The crisis in European healthcare has moved beyond a political solution as national health services face more immediate financial pressures with rapidly expanding budget deficits.
Millions of patients are lining up each day for medical care valued in billions of euros from hospitals that are challenged for the staff and equipment to meet these ever-growing demands.
In the face of this urgent and life-threatening condition, governments have now turned sharply toward the hospital, desperately demanding doctors and nurses do more with the same.
“Good news here is that there are value pools that can be unlocked by improving quality of care, efficiency and access” says Laurent Amiel.”
Amiel is not a doctor but a healthcare specialist who leads the GE Healthcare Performance Solutions unit for Europe, the Middle East and Africa that was recently created to support process improvement in hospital through programs sponsored by several European countries.
“Until recently healthcare has been focused on improving clinical outcomes and has delivered outstanding results,” he said, adding that we are all living longer, gaining as much as 5 hours of life expectancy each day.
“Yet there is significant room for improvement in terms of performance, which would improve quality of care, increase access and decrease costs,” he said.
“Unless we can improve performance on the frontline of care, we will not meet the challenge posed by our communities that expect a continuing high quality of care but today are unable or unwilling to pay for that care,” Amiel told European Hospital.
He said the answer lies in the vast ‘value pools,’ which is how Amiel views the opportunities that can help reduce deficits accumulating in healthcare systems.
More than €130 billion in savings could be realized among European systems each year, he said, by unlocking the value in deficit spending and converting it into savings for struggling health services.
The key to unlocking the value is focusing on how a clinical team delivers services while improving the quality of that care, said Amiel. “Waste in health care systems is expensive”, he said, “quality health care is not.”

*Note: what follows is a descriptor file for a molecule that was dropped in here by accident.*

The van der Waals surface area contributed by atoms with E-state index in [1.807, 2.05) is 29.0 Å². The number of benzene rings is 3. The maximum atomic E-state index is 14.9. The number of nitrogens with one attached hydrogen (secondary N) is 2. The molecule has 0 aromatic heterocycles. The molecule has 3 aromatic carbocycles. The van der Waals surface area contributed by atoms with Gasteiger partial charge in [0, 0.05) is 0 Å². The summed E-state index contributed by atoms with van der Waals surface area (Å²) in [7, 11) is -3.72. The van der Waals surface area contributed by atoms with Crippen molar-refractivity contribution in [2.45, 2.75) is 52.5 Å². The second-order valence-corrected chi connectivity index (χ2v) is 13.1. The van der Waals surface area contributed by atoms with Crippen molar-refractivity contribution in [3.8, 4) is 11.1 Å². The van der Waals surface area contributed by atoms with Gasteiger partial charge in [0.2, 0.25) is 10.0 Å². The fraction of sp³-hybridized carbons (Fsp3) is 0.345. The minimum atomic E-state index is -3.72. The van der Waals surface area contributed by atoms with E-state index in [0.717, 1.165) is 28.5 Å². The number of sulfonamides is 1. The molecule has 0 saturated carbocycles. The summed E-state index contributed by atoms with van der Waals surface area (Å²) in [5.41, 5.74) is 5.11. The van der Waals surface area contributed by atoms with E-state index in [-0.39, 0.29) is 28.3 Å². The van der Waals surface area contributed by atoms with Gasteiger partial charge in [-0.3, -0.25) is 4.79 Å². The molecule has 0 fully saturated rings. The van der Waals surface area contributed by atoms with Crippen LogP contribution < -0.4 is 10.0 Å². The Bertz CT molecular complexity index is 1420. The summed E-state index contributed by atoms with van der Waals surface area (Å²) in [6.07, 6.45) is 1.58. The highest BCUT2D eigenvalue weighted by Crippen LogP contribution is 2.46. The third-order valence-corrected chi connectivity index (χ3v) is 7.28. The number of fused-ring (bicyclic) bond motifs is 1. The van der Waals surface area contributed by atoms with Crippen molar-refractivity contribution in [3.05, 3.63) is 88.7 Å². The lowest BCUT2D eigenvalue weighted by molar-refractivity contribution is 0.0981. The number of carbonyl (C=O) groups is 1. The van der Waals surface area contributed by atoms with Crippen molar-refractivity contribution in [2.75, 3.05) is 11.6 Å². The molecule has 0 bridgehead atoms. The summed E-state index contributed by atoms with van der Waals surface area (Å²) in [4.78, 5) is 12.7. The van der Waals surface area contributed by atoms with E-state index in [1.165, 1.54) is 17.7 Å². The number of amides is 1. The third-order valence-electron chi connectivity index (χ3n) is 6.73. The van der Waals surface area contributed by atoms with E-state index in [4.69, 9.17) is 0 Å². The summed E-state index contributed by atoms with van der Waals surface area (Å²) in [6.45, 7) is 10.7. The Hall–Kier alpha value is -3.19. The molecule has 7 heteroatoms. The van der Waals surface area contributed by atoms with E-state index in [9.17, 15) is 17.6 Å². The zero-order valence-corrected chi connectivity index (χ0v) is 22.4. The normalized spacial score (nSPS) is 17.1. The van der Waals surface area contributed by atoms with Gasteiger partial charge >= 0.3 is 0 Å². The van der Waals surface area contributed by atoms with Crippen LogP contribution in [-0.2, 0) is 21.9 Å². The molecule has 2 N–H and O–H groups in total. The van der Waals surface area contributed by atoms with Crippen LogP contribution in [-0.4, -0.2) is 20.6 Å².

“For example, there is a large variability in clinical decision-making where patients with similar conditions receive different care,” he said.
Working with physicians and nurses to create a more consistent care plan results in consistent clinical quality while delivering operational savings, he said.
Improving performance proved to be ‘cash-releasing,’ according to James Barbour, who is the chief executive of the National Health Services (NHS) Lothian Hospital in Edinburgh.
In 2007 Barbour brought in experts from GE Healthcare to implement a LEAN approach to processes, an experience that he said was genuinely empowering for frontline staff who were asked to identify unnecessary steps.
“The staff knows where the waste is,” Barbour said, “it is they who propose the most radical solutions.”
A dramatic example was a reduction in waiting times for colorectal referrals from 29 weeks to just two weeks with no change in staffing and no additional equipment. In another department, CT scanning waiting times were reduced from 21 weeks to six weeks with reports generated in 12 hours instead of three days.
“Using techniques for process improvement the staff at Lothian were able to provide a higher quality of care, more quickly, which resulted in greater patient satisfaction and cost savings,” said Amiel.
“The staff designed the new processes, and they are happy with the change as they spend more time with patients and not doing paperwork,” he said.
“We know how to help because we use these same methodologies everyday to improve processes at GE Healthcare,” said Amiel.
General Electric is widely considered one of the best-run companies in the world.
In addition to its work with the NHS, the Performance Solutions group recently won a series of contract awards in France from ANAP (Agence nationale d’appui à la performance des établissements de santé et médico-sociaux), the national agency created to introduce change management and process improvement for a first wave of 50 public hospitals.
Elsewhere in Europe the group has worked with hospitals in Spain, Italy and Germany.